Fever, body ache, a feeling of sluggishness, cough and cold are common symptoms of mild Covid-19 infection. While massive breathlessness and need for oxygen support are usually associated with severe Covid-19 cases, a few patients also report massive inflammation and fatal blood clots. According to new study published in the journal ‘Blood’, such a reaction might be the result of one’s body producing antibodies to fight the disease triggering unnecessary platelet activity in the lungs.
The study, which was published on Wednesday, stated that while such high functioning of platelets may cause fatal bold clots, it is possible to prevent the body from reacting in such a way to the virus by treating blood with active ingredients from different drugs known to inhibit platelet function.
A group of researchers including those from Imperial College London in the UK, who conducted the study, believe that an exaggerated platelet response can be prevented by drugs that are currently used to treat immune system problems
Platelets are small cells found in blood which form clots to stop or prevent bleeding, but abnormal platelet function can lead to serious health concerns such as strokes and heart attacks.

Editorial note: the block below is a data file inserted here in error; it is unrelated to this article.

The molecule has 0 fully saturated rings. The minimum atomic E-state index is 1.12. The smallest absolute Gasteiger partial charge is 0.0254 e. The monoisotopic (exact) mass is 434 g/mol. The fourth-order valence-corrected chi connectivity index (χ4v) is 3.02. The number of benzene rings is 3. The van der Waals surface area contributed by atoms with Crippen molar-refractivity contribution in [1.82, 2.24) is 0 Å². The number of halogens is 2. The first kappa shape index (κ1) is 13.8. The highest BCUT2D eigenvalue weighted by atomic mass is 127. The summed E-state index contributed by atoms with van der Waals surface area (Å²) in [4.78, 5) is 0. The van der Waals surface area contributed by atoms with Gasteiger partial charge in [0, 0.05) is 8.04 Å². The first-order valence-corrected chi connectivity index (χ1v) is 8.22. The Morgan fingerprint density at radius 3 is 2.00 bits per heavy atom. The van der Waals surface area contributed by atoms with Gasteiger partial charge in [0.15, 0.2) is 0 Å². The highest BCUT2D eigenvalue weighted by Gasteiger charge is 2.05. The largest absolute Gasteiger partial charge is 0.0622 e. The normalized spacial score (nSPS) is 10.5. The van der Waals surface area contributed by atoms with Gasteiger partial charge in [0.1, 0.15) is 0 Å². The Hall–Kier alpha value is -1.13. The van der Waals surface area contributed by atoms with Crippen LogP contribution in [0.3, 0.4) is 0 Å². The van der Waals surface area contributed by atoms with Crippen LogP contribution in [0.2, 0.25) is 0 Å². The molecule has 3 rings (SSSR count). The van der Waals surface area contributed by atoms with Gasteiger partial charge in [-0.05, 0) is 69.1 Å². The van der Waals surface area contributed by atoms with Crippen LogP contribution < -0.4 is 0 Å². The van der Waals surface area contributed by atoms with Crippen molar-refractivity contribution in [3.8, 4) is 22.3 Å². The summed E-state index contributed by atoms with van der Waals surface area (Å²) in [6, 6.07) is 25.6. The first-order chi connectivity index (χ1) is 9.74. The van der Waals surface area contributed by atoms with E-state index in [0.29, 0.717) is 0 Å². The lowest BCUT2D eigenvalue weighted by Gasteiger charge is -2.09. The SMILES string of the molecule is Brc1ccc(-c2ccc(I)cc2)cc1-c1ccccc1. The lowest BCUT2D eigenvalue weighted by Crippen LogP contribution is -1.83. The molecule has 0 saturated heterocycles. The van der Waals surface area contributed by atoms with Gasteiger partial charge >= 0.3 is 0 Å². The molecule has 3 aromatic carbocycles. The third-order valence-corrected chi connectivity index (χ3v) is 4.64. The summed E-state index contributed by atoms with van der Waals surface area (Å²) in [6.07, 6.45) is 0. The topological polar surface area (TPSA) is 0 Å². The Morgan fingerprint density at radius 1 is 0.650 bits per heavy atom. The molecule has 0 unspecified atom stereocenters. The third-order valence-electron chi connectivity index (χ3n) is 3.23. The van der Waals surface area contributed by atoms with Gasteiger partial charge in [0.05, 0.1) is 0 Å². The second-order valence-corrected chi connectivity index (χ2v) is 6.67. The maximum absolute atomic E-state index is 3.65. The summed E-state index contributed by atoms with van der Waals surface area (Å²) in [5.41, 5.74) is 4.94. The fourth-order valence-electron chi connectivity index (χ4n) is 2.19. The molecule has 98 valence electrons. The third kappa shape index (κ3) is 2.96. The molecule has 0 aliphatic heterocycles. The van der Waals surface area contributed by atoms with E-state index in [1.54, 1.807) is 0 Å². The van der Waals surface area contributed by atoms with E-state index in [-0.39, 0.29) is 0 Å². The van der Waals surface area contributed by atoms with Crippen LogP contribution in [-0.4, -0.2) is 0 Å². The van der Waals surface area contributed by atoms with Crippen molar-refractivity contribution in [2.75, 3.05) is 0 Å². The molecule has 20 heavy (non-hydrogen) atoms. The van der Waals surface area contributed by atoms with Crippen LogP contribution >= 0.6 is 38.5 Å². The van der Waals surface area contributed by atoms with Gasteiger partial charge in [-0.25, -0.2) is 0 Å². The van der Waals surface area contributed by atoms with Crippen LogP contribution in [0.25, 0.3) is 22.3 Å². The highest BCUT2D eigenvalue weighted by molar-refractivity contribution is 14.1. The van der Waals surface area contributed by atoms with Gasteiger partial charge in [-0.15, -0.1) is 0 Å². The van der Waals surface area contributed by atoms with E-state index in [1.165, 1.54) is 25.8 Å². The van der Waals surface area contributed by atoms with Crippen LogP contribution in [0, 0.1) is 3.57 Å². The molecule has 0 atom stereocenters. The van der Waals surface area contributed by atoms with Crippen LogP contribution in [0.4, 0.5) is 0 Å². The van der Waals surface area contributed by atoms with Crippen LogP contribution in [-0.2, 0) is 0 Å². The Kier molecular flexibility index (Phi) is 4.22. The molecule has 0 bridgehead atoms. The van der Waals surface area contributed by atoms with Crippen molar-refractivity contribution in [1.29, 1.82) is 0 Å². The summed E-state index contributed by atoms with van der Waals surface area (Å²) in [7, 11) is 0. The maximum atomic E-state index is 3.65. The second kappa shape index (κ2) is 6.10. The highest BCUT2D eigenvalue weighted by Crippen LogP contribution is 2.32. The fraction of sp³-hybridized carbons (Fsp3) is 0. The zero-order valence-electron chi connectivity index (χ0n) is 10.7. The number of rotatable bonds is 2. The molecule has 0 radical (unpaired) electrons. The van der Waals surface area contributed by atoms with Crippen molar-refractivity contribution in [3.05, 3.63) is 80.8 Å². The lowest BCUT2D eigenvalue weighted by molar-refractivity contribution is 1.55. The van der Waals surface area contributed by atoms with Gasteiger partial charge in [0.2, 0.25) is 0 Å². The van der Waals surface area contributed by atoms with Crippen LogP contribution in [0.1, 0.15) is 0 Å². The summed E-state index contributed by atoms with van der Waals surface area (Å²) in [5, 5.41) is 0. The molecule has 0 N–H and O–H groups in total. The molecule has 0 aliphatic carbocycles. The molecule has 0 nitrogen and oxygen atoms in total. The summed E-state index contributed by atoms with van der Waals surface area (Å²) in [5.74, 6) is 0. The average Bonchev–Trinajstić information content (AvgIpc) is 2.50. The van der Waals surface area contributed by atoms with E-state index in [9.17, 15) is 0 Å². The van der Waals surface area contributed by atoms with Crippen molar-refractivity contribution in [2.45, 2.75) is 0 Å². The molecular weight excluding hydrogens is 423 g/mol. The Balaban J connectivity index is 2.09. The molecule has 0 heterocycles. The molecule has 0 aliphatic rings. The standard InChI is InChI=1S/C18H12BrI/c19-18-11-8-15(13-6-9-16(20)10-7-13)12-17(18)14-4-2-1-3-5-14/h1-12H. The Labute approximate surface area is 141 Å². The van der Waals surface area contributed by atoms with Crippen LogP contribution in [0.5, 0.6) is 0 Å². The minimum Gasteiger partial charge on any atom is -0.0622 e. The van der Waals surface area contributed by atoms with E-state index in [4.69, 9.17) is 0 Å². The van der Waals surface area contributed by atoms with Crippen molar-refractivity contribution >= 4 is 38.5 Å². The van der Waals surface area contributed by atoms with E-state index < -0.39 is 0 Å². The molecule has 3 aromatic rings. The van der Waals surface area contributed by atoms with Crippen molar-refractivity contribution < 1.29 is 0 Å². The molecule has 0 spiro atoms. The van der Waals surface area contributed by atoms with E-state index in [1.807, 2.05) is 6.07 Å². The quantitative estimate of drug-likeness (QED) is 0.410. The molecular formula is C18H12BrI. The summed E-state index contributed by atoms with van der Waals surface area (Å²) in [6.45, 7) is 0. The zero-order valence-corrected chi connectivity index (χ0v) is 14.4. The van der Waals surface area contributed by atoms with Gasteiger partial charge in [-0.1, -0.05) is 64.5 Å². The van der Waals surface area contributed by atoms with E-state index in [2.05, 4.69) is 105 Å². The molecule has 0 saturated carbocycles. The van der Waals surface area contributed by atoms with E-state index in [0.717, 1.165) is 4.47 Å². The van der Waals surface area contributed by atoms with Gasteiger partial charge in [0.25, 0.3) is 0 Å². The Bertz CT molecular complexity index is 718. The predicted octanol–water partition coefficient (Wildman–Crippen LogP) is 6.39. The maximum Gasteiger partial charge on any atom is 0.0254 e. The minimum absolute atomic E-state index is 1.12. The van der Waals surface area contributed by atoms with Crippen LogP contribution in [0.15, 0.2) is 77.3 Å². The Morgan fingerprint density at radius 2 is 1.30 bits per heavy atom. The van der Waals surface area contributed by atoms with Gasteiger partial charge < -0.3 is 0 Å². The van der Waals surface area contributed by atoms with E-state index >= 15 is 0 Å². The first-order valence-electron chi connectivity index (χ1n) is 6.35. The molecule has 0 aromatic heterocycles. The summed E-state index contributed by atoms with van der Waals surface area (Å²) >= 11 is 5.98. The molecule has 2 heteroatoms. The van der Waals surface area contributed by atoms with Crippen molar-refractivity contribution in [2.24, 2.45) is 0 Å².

"Until now, we have only had assumptions about why platelets involved in clotting were being activated during COVID-19 infection," said Professor Jon Gibbins, from the University of Reading in the UK.
"The antibodies that are produced to stop COVID-19 from spreading trigger infected cells to induce platelet activity which causes clotting even though there is no wound that needs healing," Gibbins said.
In the latest study, the researchers took antibodies produced to fight the coronavirus’s spike protein, from people with severe COVID-19 infections, and cloned them in a laboratory.
The spike protein helps the SARS-COV-2 virus to infect and enter the human cells.
The researchers found that the small sugars found on the surface of these antibodies were different to antibodies from healthy individuals.
When they introduced those cloned antibodies in a lab to blood cells taken from healthy donors, there was an observed increase in platelet activity.
A trial led by Imperial College London and Imperial College Healthcare NHS Trust is already testing these drugs in clinical trials with patients at hospital sites across the UK to see whether they will reduce serious clotting for hospitalised COVID-19 patients, the researchers said.
The study of platelets in the laboratory establishes important mechanisms that explain how and why dangerous blood clots may occur in severely ill COVID-19 patients, and importantly, also provides clues as to how this may be prevented, they added.
(With PTI inputs)